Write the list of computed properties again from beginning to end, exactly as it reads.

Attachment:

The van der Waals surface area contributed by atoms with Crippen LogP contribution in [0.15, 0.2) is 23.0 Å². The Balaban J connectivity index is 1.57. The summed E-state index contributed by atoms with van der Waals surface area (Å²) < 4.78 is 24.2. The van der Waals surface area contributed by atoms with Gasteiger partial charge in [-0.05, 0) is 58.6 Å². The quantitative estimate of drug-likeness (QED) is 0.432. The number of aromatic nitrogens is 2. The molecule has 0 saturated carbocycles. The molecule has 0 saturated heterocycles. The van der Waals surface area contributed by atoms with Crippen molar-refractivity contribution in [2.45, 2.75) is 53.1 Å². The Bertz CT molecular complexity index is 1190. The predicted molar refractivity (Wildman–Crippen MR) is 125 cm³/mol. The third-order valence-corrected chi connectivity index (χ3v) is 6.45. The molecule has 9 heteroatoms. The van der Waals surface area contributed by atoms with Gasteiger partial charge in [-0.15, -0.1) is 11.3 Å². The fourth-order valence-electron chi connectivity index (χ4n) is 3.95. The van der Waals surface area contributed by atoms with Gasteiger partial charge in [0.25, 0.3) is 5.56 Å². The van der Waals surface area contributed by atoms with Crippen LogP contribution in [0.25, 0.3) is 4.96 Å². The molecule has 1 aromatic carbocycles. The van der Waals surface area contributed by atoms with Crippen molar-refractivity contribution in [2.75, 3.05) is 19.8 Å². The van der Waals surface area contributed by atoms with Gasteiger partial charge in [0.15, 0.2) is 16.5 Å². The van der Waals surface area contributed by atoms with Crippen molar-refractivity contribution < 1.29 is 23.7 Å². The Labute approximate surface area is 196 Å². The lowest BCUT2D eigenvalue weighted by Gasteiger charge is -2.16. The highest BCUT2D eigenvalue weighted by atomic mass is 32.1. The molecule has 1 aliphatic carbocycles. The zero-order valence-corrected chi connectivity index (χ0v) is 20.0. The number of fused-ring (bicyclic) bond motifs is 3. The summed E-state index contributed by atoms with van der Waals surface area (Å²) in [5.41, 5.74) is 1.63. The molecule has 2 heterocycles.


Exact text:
The van der Waals surface area contributed by atoms with Crippen LogP contribution in [0.15, 0.2) is 23.0 Å². The Balaban J connectivity index is 1.57. The summed E-state index contributed by atoms with van der Waals surface area (Å²) < 4.78 is 24.2. The van der Waals surface area contributed by atoms with Gasteiger partial charge in [-0.05, 0) is 58.6 Å². The quantitative estimate of drug-likeness (QED) is 0.432. The number of aromatic nitrogens is 2. The molecule has 0 saturated carbocycles. The molecule has 0 saturated heterocycles. The van der Waals surface area contributed by atoms with Crippen molar-refractivity contribution in [2.45, 2.75) is 53.1 Å². The Bertz CT molecular complexity index is 1190. The predicted molar refractivity (Wildman–Crippen MR) is 125 cm³/mol. The third-order valence-corrected chi connectivity index (χ3v) is 6.45. The molecule has 9 heteroatoms. The van der Waals surface area contributed by atoms with Gasteiger partial charge in [-0.15, -0.1) is 11.3 Å². The fourth-order valence-electron chi connectivity index (χ4n) is 3.95. The van der Waals surface area contributed by atoms with Gasteiger partial charge in [0.25, 0.3) is 5.56 Å². The van der Waals surface area contributed by atoms with Crippen LogP contribution in [0.25, 0.3) is 4.96 Å². The molecule has 1 aromatic carbocycles. The van der Waals surface area contributed by atoms with Crippen molar-refractivity contribution in [2.75, 3.05) is 19.8 Å². The van der Waals surface area contributed by atoms with Gasteiger partial charge in [0.15, 0.2) is 16.5 Å². The van der Waals surface area contributed by atoms with Crippen molar-refractivity contribution < 1.29 is 23.7 Å². The Labute approximate surface area is 196 Å². The lowest BCUT2D eigenvalue weighted by Gasteiger charge is -2.16. The highest BCUT2D eigenvalue weighted by atomic mass is 32.1. The molecule has 1 aliphatic carbocycles. The zero-order valence-corrected chi connectivity index (χ0v) is 20.0. The number of fused-ring (bicyclic) bond motifs is 3. The summed E-state index contributed by atoms with van der Waals surface area (Å²) in [5.41, 5.74) is 1.63. The molecule has 2 heterocycles.